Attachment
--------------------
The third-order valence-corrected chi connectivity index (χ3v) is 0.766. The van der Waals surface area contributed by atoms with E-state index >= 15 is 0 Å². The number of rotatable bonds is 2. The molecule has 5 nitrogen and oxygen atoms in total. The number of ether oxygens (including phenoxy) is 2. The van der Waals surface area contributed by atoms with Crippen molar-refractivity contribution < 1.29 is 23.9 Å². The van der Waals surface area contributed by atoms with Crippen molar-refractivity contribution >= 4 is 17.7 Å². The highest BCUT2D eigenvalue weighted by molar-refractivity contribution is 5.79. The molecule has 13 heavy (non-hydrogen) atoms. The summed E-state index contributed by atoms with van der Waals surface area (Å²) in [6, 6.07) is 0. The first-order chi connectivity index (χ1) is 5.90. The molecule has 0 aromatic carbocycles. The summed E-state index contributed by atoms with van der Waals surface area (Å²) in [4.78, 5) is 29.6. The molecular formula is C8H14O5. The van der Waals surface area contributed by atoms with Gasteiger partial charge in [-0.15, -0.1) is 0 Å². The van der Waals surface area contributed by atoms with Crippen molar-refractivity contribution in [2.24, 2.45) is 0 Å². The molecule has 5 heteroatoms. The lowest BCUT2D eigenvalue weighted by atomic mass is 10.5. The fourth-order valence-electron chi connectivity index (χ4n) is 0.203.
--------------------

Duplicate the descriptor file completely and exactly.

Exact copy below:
The third-order valence-corrected chi connectivity index (χ3v) is 0.766. The van der Waals surface area contributed by atoms with E-state index >= 15 is 0 Å². The number of rotatable bonds is 2. The molecule has 5 nitrogen and oxygen atoms in total. The number of ether oxygens (including phenoxy) is 2. The van der Waals surface area contributed by atoms with Crippen molar-refractivity contribution < 1.29 is 23.9 Å². The van der Waals surface area contributed by atoms with Crippen molar-refractivity contribution >= 4 is 17.7 Å². The highest BCUT2D eigenvalue weighted by molar-refractivity contribution is 5.79. The molecule has 13 heavy (non-hydrogen) atoms. The summed E-state index contributed by atoms with van der Waals surface area (Å²) in [6, 6.07) is 0. The first-order chi connectivity index (χ1) is 5.90. The molecule has 0 aromatic carbocycles. The summed E-state index contributed by atoms with van der Waals surface area (Å²) in [4.78, 5) is 29.6. The molecular formula is C8H14O5. The van der Waals surface area contributed by atoms with Gasteiger partial charge in [-0.15, -0.1) is 0 Å². The van der Waals surface area contributed by atoms with Crippen molar-refractivity contribution in [2.24, 2.45) is 0 Å². The molecule has 5 heteroatoms. The lowest BCUT2D eigenvalue weighted by atomic mass is 10.5. The fourth-order valence-electron chi connectivity index (χ4n) is 0.203.